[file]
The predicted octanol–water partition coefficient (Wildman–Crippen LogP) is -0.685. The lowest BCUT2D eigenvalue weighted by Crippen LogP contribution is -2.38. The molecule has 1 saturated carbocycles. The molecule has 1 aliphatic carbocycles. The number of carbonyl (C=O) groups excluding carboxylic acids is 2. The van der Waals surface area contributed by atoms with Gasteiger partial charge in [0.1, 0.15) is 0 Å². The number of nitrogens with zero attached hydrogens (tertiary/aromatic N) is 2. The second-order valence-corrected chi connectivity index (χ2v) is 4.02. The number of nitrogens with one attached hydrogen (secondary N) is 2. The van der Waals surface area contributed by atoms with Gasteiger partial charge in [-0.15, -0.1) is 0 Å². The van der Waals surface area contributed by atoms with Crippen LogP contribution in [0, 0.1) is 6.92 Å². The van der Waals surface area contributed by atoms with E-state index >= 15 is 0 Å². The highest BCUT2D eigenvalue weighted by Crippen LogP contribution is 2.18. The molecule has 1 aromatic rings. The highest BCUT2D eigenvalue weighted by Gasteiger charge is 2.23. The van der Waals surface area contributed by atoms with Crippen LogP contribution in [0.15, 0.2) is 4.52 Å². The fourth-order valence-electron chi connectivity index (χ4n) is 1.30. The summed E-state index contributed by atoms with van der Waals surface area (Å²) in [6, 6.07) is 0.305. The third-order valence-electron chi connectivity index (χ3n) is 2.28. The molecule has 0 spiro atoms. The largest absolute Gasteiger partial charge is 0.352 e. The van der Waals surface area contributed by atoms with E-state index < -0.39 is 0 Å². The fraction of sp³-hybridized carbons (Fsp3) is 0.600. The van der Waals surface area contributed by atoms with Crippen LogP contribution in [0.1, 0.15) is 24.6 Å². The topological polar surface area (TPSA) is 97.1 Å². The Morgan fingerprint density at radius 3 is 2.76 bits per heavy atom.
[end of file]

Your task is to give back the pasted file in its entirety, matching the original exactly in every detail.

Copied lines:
The predicted octanol–water partition coefficient (Wildman–Crippen LogP) is -0.685. The lowest BCUT2D eigenvalue weighted by Crippen LogP contribution is -2.38. The molecule has 1 saturated carbocycles. The molecule has 1 aliphatic carbocycles. The number of carbonyl (C=O) groups excluding carboxylic acids is 2. The van der Waals surface area contributed by atoms with Gasteiger partial charge in [0.1, 0.15) is 0 Å². The number of nitrogens with zero attached hydrogens (tertiary/aromatic N) is 2. The second-order valence-corrected chi connectivity index (χ2v) is 4.02. The number of nitrogens with one attached hydrogen (secondary N) is 2. The van der Waals surface area contributed by atoms with Gasteiger partial charge in [-0.15, -0.1) is 0 Å². The van der Waals surface area contributed by atoms with Crippen LogP contribution in [0, 0.1) is 6.92 Å². The van der Waals surface area contributed by atoms with E-state index >= 15 is 0 Å². The highest BCUT2D eigenvalue weighted by Crippen LogP contribution is 2.18. The molecule has 1 aromatic rings. The highest BCUT2D eigenvalue weighted by Gasteiger charge is 2.23. The van der Waals surface area contributed by atoms with Crippen LogP contribution in [0.15, 0.2) is 4.52 Å². The fourth-order valence-electron chi connectivity index (χ4n) is 1.30. The summed E-state index contributed by atoms with van der Waals surface area (Å²) in [6, 6.07) is 0.305. The third-order valence-electron chi connectivity index (χ3n) is 2.28. The molecule has 0 spiro atoms. The largest absolute Gasteiger partial charge is 0.352 e. The van der Waals surface area contributed by atoms with E-state index < -0.39 is 0 Å². The fraction of sp³-hybridized carbons (Fsp3) is 0.600. The van der Waals surface area contributed by atoms with Crippen LogP contribution in [0.1, 0.15) is 24.6 Å². The topological polar surface area (TPSA) is 97.1 Å². The Morgan fingerprint density at radius 3 is 2.76 bits per heavy atom.